This week commemorates the birth of a truly great man. If you count yourself a movie fan and the words Brian Trenchard-Smith don’t immediately register in your consciousness, this is a supreme travesty in need of immediate rectification. Brian Trenchard-Smith is an Australian director whose films represent the very finest in what has come to be affectionately dubbed Ozploitation; that is, genre fare from the land down under. After seeing the documentary Not Quite Hollywood, and meeting the man himself at Fantastic Fest, I became intrigued by his work. Turns out his films are not readily available in the States, but thanks to my good friend and life-long BTS junkie Brian Kelley, I have since become versed in his catalogue. In honor of Brian Trenchard-Smith’s birthday, I present a list of some of his absolute best films; all well worth the arduous search necessary to acquire them.
Escape 2000 (AKA Turkey Shoot)
The landscape of b-movies is rife with films depicting men engaging in the hunting of men. And while you’d be hard-pressed to find a title within this nefarious sub-genre that I don’t absolutely love, there is something about those set in Australia that makes me wonder if society may actually be rapidly approaching a future replete with these barbaric games. Escape 2000, not content with the trifle lunacy inherent in its concept, makes every effort to push the bounds of cinematic WTF?! The story is strong, the violence is impossibly entertaining and by the time you reach the film’s werewolf, whom no one is prepared to explain, you’ll understand why BTS is regarded as the Roger Corman of Australia.
The Man From Hong Kong
I’ve seen a goodly number of low-budget kung fu movies in my time. Ordinarily, one makes a few concessions when watching these films. The story will be almost nonexistent, the production values flimsy, and, apart from the fights, the stunts won’t be anything to write home about. BTS soundly turns his nose up at this limitation and brings us one of the most explosive martial arts movies of all time. Jimmy Wang Yu’s brutal hand-to-hand exchanges with baddies are equaled in spectacle by thrilling car chases, high-flying acrobatics, and dubiously safe fire stunts courtesy of innovative water gels. BTS actually demonstrated the “safety” of these water gels to his actors by setting himself ablaze right before their eyes. If you aren’t in love with this film by the time you hear its theme song, Sky High, you may want to check your pulse.
Grant Page is one of the most fearless stuntmen on the planet. The feats he so willingly attempts, at more-than-considerable risk to his own life, are astonishing to behold. While Deathcheaters and Stunt Rock are allegedly two separate films, they are included in tandem on this list due to their similar ambitions. Each one is less a film and more a loosely constructed stage wherein Mr. Page plies his dangerous trade. And while Deathcheaters has what more closely resembles a plot, Stunt Rock has the band/magic act known as Sorcery. Advantage: human race. But plots are completely inconsequential when the alternative is more scenes of Grant cascading down mountain faces, dodging landmines in full sprint, or driving like an invincible demon.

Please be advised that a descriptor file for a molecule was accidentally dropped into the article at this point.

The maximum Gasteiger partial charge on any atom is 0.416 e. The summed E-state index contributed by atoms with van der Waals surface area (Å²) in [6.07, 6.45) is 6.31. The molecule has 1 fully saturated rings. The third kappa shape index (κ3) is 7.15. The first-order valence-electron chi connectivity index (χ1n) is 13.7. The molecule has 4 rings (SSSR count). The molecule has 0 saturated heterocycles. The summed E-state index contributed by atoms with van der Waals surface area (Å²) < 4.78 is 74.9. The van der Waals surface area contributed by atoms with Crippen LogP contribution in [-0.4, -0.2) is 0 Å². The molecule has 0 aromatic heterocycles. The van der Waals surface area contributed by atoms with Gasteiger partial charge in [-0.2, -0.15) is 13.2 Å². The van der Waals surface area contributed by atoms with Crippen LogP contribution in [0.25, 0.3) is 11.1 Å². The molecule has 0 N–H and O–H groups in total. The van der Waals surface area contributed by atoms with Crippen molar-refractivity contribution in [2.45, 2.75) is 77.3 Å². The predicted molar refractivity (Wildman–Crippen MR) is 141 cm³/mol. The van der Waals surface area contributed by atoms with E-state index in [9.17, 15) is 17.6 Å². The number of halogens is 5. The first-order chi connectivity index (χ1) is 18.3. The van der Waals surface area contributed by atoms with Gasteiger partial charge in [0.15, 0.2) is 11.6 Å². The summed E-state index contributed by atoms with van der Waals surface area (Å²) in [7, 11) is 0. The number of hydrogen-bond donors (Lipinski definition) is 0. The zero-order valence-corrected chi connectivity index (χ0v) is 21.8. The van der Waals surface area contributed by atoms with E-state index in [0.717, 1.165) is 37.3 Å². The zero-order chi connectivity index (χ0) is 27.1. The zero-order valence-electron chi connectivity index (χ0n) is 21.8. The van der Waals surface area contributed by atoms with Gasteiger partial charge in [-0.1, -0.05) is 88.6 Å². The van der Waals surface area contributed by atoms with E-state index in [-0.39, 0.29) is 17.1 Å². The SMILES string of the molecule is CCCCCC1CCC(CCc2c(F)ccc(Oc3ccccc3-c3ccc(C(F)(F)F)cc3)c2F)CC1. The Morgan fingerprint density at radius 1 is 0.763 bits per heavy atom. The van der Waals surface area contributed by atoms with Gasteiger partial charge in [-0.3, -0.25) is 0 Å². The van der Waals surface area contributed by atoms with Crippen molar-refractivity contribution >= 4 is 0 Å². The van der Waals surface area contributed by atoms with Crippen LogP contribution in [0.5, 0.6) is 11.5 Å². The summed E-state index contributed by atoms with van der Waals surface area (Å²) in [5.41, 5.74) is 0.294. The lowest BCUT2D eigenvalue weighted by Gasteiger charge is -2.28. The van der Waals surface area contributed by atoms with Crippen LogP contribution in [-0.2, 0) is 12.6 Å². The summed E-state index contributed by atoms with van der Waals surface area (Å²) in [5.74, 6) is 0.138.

If you ever had a BMX bike as a kid, this is your Citizen Kane…it also helps if you’ve never seen Citizen Kane. When a trio of bipedal rascals comes across a boss set of walkie-talkies, they think they’ve discovered the key to one awesome summer. Too bad the previous owners of those walkie-talkies are arch criminals who would kill to get them back. Few kids movies are as wholeheartedly enjoyable to movie fans of all ages as BMX Bandits. The almost desperate love affair BTS has with BMX bikes shines through with wondrous absurdity. These bikes can go anywhere so there is no shortage of chase scenes involving befuddled adults not being to follow the rambunctious preteens as they ride through malls or…down waterslides? Nicole Kidman stars in one of her earliest film roles and she is just too darn cute for her own good. BMX Bandits is currently available on Netflix Watch Instantly and I highly suggest you do.
The Siege of Firebase Gloria
If his mission was to prove to the world that his talents lay strictly within the confines of the b-movie, BTS made a massive miscalculation with The Siege of Firebase Gloria. A hard-nosed soldier is sent to a dilapidated instillation and must defend it against a steadily advancing Vietcong. Beautifully shot, expertly written and featuring stellar performances from Wings Hauser and Hollywood’s go-to drill sergeant R. Lee Ermey, The Siege of Firebase Gloria is a 100% legitimate war film that excels on every conceivable level. Ermey’s narration adds just enough irreverent laughs to keep the film from taking itself too seriously, but the ending is insanely moving.